Our story picks of the week, from the Dallas Morning News, Narratively, The Atlantic, The Awl and GQ, with a guest pick by Rebecca Hiscott.
A look at the culture and politics of something we all do: poop:
Consider the difficulties of your everyday life if you had to wade through wet fields or even an idyllic garden to get to a leafy area to shit or to an outhouse to take a crap, and if you couldn’t simply flush it away with a quick movement of the hand but had to worry about the sanitary requirements of seeing that the shit didn’t simply turn into a disease-harboring pile or smear your clothes or return with you into the home.
Consider what your day would look like if you had to go in a bucket, constantly rake over your own shit and that of others, being careful to cover it with enough composting material so that it didn’t simply turn into, well, a pile of shit that, again, spread disease amongst everyone in your household.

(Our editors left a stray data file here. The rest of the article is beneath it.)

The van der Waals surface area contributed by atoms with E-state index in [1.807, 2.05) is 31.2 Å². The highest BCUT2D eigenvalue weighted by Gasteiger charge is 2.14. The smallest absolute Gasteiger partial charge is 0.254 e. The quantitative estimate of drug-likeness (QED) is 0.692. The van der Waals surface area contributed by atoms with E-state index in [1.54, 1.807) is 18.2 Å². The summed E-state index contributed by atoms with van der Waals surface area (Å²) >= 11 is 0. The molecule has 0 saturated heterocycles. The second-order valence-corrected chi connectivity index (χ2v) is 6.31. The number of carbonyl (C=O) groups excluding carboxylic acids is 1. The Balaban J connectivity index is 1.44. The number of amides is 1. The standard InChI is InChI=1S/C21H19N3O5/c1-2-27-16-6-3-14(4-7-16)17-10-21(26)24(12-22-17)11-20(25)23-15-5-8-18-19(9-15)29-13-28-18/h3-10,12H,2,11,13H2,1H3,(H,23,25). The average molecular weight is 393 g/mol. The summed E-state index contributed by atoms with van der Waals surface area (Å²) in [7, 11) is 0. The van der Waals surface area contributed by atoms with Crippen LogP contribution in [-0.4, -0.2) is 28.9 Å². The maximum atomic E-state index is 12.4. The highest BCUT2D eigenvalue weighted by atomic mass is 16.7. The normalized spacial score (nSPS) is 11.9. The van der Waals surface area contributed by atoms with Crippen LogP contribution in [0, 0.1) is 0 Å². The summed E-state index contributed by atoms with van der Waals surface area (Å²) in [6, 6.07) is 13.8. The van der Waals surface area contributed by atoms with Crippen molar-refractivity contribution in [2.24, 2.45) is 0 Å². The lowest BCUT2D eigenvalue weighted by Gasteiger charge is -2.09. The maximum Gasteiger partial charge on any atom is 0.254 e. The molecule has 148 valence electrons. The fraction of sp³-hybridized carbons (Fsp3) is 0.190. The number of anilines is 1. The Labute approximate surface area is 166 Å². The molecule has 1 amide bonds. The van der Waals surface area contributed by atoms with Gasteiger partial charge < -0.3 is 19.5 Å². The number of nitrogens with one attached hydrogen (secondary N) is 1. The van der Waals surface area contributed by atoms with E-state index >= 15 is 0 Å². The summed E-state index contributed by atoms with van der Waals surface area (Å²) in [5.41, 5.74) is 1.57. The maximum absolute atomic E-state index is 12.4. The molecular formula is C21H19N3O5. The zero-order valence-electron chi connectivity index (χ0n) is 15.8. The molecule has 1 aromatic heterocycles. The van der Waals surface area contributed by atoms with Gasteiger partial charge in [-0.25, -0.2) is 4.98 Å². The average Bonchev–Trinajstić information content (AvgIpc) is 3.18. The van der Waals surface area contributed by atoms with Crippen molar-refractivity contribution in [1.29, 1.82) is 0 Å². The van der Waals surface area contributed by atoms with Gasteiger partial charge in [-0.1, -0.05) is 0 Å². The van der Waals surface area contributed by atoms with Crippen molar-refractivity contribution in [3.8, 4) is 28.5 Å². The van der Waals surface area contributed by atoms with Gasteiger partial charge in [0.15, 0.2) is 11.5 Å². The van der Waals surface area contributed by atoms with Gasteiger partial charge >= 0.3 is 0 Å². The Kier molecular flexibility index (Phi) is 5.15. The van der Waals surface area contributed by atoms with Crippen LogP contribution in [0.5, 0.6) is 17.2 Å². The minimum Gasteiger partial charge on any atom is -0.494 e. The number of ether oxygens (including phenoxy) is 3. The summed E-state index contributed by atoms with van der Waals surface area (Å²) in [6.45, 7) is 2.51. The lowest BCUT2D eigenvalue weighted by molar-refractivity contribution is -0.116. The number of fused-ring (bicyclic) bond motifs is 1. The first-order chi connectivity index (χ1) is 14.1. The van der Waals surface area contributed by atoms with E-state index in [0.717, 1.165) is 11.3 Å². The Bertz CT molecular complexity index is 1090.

For many millions of people, shit is not something you hold on to but rapidly want to get away from, as soon as you’re done. For the eager shit activists in cities like Chicago and New York, composting is a way to prove their fealty to the planet or their credibility.
PUBLISHED: Oct. 30, 2013
LENGTH: 25 minutes (6409 words)
In 2011, we highlighted an essay called “Weekend at Kermie’s,”
by Elizabeth Hyde Stevens
, published by The Awl
. Stevens is now back with a new Muppet-inspired Kindle Serial called “Make Art Make Money,”
part how-to, part Jim Henson history:
"The real breakthrough in Henson’s career—the thing that would make him a mogul—was Sesame Street. It debuted in 1969, a good fifteen years into Henson’s television career. Because it taught children across the country, Henson became a household name, and through Sesame Street toys, Henson became a millionaire. In short, merchandizing is the 'secret' to Henson’s success. However, licensing toys, to Henson, felt like selling out. Before he became a mogul, he had to find a good reason to do so."
PUBLISHED: Sept. 17, 2013
LENGTH: 16 minutes (4102 words)
"The rape joke is that you were 19 years old.
"The rape joke is that he was your boyfriend.
"The rape joke it wore a goatee. A goatee.
"Imagine the rape joke looking in the mirror, perfectly reflecting back itself, and grooming itself to look more like a rape joke. 'Ahhhh,' it thinks. 'Yes. A goatee.'"
PUBLISHED: July 25, 2013
LENGTH: 5 minutes (1312 words)
Can one find clarity at a Kundalini Yoga retreat? A first-person account from the Summer Solstice Sadhana Celebration: